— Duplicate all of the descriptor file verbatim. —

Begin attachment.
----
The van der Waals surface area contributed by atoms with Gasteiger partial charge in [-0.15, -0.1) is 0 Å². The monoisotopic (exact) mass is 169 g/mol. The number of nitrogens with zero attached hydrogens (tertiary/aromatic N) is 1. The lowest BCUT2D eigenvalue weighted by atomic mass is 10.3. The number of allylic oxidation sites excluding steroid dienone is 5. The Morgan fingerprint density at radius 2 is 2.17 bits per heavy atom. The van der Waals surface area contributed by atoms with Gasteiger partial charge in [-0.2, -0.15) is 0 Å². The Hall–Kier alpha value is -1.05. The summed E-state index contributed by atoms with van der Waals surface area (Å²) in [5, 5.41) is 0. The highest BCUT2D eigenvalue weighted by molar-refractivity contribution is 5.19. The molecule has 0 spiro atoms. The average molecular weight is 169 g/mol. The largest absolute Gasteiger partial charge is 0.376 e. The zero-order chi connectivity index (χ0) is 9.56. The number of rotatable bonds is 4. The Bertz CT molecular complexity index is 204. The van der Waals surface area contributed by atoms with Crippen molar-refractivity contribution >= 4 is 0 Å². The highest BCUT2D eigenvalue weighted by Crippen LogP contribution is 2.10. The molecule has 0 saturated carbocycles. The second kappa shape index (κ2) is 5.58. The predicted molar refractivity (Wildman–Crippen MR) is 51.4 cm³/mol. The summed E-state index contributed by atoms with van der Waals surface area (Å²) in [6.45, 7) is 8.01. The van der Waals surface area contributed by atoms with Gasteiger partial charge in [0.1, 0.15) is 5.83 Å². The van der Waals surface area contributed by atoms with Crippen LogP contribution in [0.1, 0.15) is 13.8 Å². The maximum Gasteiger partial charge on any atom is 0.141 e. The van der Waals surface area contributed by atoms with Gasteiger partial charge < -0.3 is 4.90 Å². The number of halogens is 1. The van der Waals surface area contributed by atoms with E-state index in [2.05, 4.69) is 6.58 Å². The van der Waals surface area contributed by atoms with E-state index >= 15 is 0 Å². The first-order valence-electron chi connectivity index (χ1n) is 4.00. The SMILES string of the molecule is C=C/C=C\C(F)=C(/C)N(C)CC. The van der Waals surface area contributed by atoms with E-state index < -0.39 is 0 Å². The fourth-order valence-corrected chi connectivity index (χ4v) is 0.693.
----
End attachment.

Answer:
The van der Waals surface area contributed by atoms with Gasteiger partial charge in [-0.15, -0.1) is 0 Å². The monoisotopic (exact) mass is 169 g/mol. The number of nitrogens with zero attached hydrogens (tertiary/aromatic N) is 1. The lowest BCUT2D eigenvalue weighted by atomic mass is 10.3. The number of allylic oxidation sites excluding steroid dienone is 5. The Morgan fingerprint density at radius 2 is 2.17 bits per heavy atom. The van der Waals surface area contributed by atoms with Gasteiger partial charge in [-0.2, -0.15) is 0 Å². The Hall–Kier alpha value is -1.05. The summed E-state index contributed by atoms with van der Waals surface area (Å²) in [5, 5.41) is 0. The highest BCUT2D eigenvalue weighted by molar-refractivity contribution is 5.19. The molecule has 0 spiro atoms. The average molecular weight is 169 g/mol. The largest absolute Gasteiger partial charge is 0.376 e. The zero-order chi connectivity index (χ0) is 9.56. The number of rotatable bonds is 4. The Bertz CT molecular complexity index is 204. The van der Waals surface area contributed by atoms with Crippen molar-refractivity contribution >= 4 is 0 Å². The highest BCUT2D eigenvalue weighted by Crippen LogP contribution is 2.10. The molecule has 0 saturated carbocycles. The second kappa shape index (κ2) is 5.58. The predicted molar refractivity (Wildman–Crippen MR) is 51.4 cm³/mol. The summed E-state index contributed by atoms with van der Waals surface area (Å²) in [6.45, 7) is 8.01. The van der Waals surface area contributed by atoms with Gasteiger partial charge in [0.1, 0.15) is 5.83 Å². The van der Waals surface area contributed by atoms with Crippen LogP contribution in [0.1, 0.15) is 13.8 Å². The maximum Gasteiger partial charge on any atom is 0.141 e. The van der Waals surface area contributed by atoms with Gasteiger partial charge < -0.3 is 4.90 Å². The number of halogens is 1. The van der Waals surface area contributed by atoms with E-state index in [2.05, 4.69) is 6.58 Å². The van der Waals surface area contributed by atoms with E-state index >= 15 is 0 Å². The first-order valence-electron chi connectivity index (χ1n) is 4.00. The SMILES string of the molecule is C=C/C=C\C(F)=C(/C)N(C)CC. The van der Waals surface area contributed by atoms with E-state index < -0.39 is 0 Å². The fourth-order valence-corrected chi connectivity index (χ4v) is 0.693.